Leading Ladies on Netflix Embrace Their Differences To Inspire, Not Shame, Other Women
Entertainment| | By Robin Milling
The leading lady that we see on television today comes in all shapes and sizes, race, ethnicity and gender identification. Netflix celebrates those differences on such shows as Orange Is The New Black, Sense8, Dear White People — premiering April 28 — and the upcoming Ingobernable, which premieres on March 24. They all celebrate women who embrace their differences to inspire an audience and not shame them if they don’t fit into a cookie cutter mold.
Your Daily Dish attended a press panel in New York where several female Netflix stars gathered to talk about what their characters mean to them personally – how being different has empowered them and their faithful binge-watching fans.
Danielle Brooks, who portrays incarcerated Tasha “Taystee” Jefferson in Orange Is The New Black, got her role straight out of graduating the prestigious Juilliard School. Describing herself as “fat, curvy and chocolate,” her main concern shifted to what beauty means for a leading lady, but quickly realized her first job wouldn’t shy away from what makes her different.
She explained, “I was very confused on how do I wear my hair? Do I need to lose weight? Gain weight? I can’t change my color so that’s going to have to stay the same. Like I was just so confused on my angle in the business because the sassy woman looks like this and the other woman looks like that and so to be on a show where they say there’s not one formula of what beauty is. You can have a hint of mocha chocolate latte, a hint of fat back, a hint of pimples and zits — you can have that and it’s still beautiful. Because people are seeing themselves on TV. And because of that, they are changing not just how they feel about beauty, but how they feel about people that are incarcerated, in the system, and how broken it is. They are changing their minds on what it is for people that are transgender or whatever that is. I just feel like the show has kind of really hit it when it comes to dealing with females in television. But I also feel that way when it comes to plus size I want to be the love interest. I want to put on makeup and look fabulous and have some man be doting over me. I don’t want to be limited because of my size.”
Sense8 features Jamie Clayton who portrays Nomi Marks, a Trans-lesbian hacktivist and blogger living in San Francisco. That certainly ticks a lot of boxes that may push some people’s buttons, but Clayton — who is transgender herself — is proud to be in a show that doesn’t call that out because everybody wants to feel like they belong.
She said, “One of the reasons I’m so proud to be on Sense8 is it’s not telling the stories that are watered down. There are all kinds of people in this world and I bet dollars to doughnuts that not everyone is white or men and it’s really important that everybody can watch. It’s really important that young people, older people feel represented. Everybody wants to feel they belong. One thing that impressed me with Sense8 was it included a Trans character but it had zero to do with the story because Trans people just exist which is why I really like (the character) Nomi because I’m Trans. I exist. I’m sitting here. That’s what Nomi does but it has nothing to do with the story. She just is. These people just exist. We’re all here.”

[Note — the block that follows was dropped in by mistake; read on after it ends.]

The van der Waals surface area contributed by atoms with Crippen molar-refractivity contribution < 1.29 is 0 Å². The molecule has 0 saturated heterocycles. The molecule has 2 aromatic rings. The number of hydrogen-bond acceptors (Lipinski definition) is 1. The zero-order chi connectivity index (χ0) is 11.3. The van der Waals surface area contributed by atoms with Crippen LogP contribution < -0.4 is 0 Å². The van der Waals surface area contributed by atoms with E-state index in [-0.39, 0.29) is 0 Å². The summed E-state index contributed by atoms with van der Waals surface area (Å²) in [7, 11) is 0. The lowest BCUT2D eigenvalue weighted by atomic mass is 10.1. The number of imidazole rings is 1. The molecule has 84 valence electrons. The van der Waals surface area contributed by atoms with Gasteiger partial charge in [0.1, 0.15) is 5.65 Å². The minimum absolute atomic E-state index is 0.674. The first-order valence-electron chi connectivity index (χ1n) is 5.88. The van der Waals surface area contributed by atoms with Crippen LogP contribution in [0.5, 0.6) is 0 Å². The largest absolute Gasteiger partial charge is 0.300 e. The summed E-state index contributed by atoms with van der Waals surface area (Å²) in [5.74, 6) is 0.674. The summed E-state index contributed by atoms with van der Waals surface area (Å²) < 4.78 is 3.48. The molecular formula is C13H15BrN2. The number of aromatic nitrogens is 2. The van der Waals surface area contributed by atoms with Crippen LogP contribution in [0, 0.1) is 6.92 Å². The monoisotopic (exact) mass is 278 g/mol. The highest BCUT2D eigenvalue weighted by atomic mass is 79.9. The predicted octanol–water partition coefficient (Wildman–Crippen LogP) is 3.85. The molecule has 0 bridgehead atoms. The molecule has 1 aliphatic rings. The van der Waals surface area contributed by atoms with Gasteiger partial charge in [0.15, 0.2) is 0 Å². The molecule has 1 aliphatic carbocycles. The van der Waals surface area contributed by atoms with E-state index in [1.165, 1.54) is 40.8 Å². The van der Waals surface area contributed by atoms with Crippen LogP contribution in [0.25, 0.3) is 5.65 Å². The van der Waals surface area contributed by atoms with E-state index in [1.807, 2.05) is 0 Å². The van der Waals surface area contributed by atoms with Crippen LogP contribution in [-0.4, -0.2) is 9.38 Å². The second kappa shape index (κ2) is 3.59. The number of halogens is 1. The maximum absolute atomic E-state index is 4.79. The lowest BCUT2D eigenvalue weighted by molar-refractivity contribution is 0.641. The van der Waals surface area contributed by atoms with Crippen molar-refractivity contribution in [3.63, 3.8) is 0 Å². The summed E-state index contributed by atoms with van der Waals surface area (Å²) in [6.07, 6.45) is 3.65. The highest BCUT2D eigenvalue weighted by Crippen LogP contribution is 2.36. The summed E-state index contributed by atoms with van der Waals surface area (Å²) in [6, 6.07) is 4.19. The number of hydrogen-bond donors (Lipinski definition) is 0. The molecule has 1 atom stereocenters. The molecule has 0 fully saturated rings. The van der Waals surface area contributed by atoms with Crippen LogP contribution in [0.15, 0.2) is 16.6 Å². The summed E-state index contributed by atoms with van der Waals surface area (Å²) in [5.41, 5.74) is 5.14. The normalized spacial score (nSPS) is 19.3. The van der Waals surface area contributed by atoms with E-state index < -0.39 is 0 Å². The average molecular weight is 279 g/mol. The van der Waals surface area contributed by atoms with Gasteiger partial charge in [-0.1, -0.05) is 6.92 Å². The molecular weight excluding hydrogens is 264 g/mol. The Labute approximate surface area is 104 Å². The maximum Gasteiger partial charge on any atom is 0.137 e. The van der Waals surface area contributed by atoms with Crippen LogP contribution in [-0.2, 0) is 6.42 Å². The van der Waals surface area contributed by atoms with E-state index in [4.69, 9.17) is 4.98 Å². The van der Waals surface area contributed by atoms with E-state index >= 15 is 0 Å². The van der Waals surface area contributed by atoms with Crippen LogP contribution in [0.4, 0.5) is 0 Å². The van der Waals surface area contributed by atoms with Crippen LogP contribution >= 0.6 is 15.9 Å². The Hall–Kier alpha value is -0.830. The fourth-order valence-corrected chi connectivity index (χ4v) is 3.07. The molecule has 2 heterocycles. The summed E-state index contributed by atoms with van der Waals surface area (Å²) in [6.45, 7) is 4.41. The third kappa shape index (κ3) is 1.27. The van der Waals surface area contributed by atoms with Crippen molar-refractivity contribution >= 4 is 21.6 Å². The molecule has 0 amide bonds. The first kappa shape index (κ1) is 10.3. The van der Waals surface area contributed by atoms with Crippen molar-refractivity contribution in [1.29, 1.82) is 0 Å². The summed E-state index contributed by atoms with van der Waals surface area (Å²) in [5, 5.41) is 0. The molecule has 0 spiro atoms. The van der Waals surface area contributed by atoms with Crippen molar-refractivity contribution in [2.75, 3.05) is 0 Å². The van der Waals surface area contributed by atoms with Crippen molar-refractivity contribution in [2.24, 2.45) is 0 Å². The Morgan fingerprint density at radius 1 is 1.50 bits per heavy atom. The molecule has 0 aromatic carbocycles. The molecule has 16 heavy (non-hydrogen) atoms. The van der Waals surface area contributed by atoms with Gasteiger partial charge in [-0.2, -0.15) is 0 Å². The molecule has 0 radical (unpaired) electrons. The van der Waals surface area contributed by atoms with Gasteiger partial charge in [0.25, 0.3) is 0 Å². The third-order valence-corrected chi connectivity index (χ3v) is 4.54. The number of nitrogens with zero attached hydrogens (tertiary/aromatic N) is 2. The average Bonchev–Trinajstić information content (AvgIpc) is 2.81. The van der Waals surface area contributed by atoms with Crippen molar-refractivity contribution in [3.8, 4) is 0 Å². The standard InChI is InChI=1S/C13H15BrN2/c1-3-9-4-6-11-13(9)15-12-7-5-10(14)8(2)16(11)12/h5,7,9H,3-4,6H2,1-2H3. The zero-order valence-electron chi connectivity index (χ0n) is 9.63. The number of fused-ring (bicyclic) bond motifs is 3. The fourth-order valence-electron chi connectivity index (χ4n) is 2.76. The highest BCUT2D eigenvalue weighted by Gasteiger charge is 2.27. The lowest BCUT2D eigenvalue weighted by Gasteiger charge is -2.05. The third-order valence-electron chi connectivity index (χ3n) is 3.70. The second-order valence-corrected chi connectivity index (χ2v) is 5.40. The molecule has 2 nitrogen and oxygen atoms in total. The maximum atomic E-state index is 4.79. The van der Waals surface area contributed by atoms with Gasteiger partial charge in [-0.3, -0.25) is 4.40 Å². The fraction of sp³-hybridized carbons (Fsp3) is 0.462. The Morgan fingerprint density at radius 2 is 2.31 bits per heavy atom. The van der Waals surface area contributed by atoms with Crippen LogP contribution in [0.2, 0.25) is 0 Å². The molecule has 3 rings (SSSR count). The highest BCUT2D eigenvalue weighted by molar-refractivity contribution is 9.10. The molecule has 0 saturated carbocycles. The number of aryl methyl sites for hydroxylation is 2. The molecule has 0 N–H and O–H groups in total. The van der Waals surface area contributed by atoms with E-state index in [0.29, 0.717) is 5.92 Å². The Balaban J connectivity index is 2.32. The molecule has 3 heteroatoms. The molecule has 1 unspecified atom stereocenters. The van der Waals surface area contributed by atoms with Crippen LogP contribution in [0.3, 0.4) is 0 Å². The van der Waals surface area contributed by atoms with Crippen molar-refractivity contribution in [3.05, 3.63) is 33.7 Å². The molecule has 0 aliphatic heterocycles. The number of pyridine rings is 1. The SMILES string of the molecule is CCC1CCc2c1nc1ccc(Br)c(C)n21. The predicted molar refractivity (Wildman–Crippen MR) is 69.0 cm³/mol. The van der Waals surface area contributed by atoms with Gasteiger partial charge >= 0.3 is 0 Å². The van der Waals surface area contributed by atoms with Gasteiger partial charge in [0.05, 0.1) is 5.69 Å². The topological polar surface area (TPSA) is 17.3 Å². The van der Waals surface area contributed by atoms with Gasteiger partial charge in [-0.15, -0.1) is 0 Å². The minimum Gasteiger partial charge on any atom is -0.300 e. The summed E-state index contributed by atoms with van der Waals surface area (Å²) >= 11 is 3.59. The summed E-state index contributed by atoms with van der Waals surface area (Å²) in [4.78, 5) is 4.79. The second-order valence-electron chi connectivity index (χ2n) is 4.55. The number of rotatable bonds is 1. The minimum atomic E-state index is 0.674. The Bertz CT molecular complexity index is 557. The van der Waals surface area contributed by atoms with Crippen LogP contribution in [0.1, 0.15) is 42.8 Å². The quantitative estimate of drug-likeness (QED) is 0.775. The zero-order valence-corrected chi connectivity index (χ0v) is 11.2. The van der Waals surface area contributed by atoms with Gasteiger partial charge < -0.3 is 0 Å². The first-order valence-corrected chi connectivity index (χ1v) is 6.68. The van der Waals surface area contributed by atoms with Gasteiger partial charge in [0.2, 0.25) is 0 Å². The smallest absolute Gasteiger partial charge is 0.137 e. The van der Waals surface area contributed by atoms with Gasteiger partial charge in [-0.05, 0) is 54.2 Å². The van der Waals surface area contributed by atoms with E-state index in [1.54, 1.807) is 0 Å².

Kate del Castillo of Ingobernable will portray the First Lady of Mexico, Emilia Urquiza. As a Latina in Hollywood, Castillo has faced the gamut of the stereotypical Latin woman portrayed on television. She says usually Latinas are seen as voluptuous and seductive, but in her role she’s “bad ass.”
She added, “They would always want us Latinas to be all these things. That’s okay if that’s the case of the role but now at least what I’m doing — trying to do with Ingobernable I’m playing the First Lady but she’s bad ass! I think being a strong female leading actress, it means so many other things that we need to care for. It’s not I am a bad ass because I can manipulate men because of sex or because of my gender or because of my kids. I am because that’s the whole of me.”
The controversial differences of Dear White People is not lost on it’s star Logan Browning. She portrays Samantha White — a biracial film major at a fictional prestigious university – who has a candid radio show that criticizes racial transgressions both in academia and wider society. Based on the film of the same name, the series has been accused of escalating racial tensions.
Unlike the other above shows on Netflix that have been applauded for being outspoken, Browning is well aware she may have to win over her audience for her character’s point of view.
She says, “For me, as long as you’re being honest and compassionate I don’t see why any of us shouldn’t be allowed to express ourselves fully and that’s exactly what that show, Dear White People, in particular is doing. It’s being honest about things that are actually happening and telling it in a compassionate way where it wants to open up the conversation.”
Thanks to social media and fan mail, these women are not in an unreachable bubble, and they are able to hear invaluable feedback from watchers.
Brooks talked about how strutting her first red carpet event inspired a plus size girl.
She recalled, “I wore Christian Siriano that had designed this outfit for me. A plus size custom outfit is a hard thing to get done so he made this outfit and I was super excited and I felt amazing and this girl sent me a picture of herself on Instagram. A plus size girl, chocolate, drop beautiful, picture of her, she recreated the same dress because she was so inspired. She had somebody go and make it and so I was like, wow, that’s all it is. You just want to see yourself, you know what I mean? That’s what you look for and hope for and so I think that’s the beauty of what we do and why we do it.”